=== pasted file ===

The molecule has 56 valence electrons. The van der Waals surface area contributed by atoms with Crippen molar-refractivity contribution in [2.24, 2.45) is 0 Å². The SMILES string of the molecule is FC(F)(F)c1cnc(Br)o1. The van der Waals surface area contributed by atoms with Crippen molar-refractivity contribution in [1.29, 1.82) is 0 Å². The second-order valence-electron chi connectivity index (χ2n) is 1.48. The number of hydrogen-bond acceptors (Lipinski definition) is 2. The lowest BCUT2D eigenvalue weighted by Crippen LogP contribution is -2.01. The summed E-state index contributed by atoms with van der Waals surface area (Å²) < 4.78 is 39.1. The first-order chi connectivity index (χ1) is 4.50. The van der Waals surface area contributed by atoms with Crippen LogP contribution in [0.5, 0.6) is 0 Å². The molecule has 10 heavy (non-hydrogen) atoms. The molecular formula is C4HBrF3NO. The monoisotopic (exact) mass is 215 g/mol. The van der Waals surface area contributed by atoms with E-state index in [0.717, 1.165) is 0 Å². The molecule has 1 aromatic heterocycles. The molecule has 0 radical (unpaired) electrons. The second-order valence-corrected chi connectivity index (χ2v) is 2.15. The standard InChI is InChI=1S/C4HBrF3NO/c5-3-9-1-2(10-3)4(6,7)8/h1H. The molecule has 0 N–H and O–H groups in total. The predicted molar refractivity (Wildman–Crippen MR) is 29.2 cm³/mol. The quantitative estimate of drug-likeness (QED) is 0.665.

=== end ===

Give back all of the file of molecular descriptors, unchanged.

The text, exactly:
The molecule has 56 valence electrons. The van der Waals surface area contributed by atoms with Crippen molar-refractivity contribution in [2.24, 2.45) is 0 Å². The SMILES string of the molecule is FC(F)(F)c1cnc(Br)o1. The van der Waals surface area contributed by atoms with Crippen molar-refractivity contribution in [1.29, 1.82) is 0 Å². The second-order valence-electron chi connectivity index (χ2n) is 1.48. The number of hydrogen-bond acceptors (Lipinski definition) is 2. The lowest BCUT2D eigenvalue weighted by Crippen LogP contribution is -2.01. The summed E-state index contributed by atoms with van der Waals surface area (Å²) < 4.78 is 39.1. The first-order chi connectivity index (χ1) is 4.50. The van der Waals surface area contributed by atoms with Crippen LogP contribution in [0.5, 0.6) is 0 Å². The molecule has 10 heavy (non-hydrogen) atoms. The molecular formula is C4HBrF3NO. The monoisotopic (exact) mass is 215 g/mol. The van der Waals surface area contributed by atoms with E-state index in [0.717, 1.165) is 0 Å². The molecule has 1 aromatic heterocycles. The molecule has 0 radical (unpaired) electrons. The second-order valence-corrected chi connectivity index (χ2v) is 2.15. The standard InChI is InChI=1S/C4HBrF3NO/c5-3-9-1-2(10-3)4(6,7)8/h1H. The molecule has 0 N–H and O–H groups in total. The predicted molar refractivity (Wildman–Crippen MR) is 29.2 cm³/mol. The quantitative estimate of drug-likeness (QED) is 0.665.